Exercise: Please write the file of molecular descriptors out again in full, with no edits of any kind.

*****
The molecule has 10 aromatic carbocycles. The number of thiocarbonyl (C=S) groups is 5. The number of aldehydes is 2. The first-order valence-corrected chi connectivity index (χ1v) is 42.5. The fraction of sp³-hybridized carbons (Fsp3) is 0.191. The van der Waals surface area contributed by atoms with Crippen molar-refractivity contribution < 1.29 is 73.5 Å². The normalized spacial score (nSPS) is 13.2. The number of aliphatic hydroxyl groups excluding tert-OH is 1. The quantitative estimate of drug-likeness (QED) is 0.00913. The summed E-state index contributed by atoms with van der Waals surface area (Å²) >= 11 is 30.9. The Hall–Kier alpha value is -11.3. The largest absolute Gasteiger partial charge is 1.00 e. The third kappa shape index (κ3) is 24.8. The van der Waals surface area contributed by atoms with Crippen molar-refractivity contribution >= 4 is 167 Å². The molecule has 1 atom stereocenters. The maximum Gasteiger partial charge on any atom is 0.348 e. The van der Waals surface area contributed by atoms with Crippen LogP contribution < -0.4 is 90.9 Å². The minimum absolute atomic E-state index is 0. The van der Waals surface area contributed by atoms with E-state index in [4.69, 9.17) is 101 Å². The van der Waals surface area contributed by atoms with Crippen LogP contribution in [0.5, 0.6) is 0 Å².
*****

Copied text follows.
The molecule has 10 aromatic carbocycles. The number of thiocarbonyl (C=S) groups is 5. The number of aldehydes is 2. The first-order valence-corrected chi connectivity index (χ1v) is 42.5. The fraction of sp³-hybridized carbons (Fsp3) is 0.191. The van der Waals surface area contributed by atoms with Crippen molar-refractivity contribution < 1.29 is 73.5 Å². The normalized spacial score (nSPS) is 13.2. The number of aliphatic hydroxyl groups excluding tert-OH is 1. The quantitative estimate of drug-likeness (QED) is 0.00913. The summed E-state index contributed by atoms with van der Waals surface area (Å²) >= 11 is 30.9. The Hall–Kier alpha value is -11.3. The largest absolute Gasteiger partial charge is 1.00 e. The third kappa shape index (κ3) is 24.8. The van der Waals surface area contributed by atoms with Crippen molar-refractivity contribution >= 4 is 167 Å². The molecule has 1 atom stereocenters. The maximum Gasteiger partial charge on any atom is 0.348 e. The van der Waals surface area contributed by atoms with Crippen LogP contribution < -0.4 is 90.9 Å². The minimum absolute atomic E-state index is 0. The van der Waals surface area contributed by atoms with E-state index in [4.69, 9.17) is 101 Å². The van der Waals surface area contributed by atoms with Crippen LogP contribution in [0.5, 0.6) is 0 Å².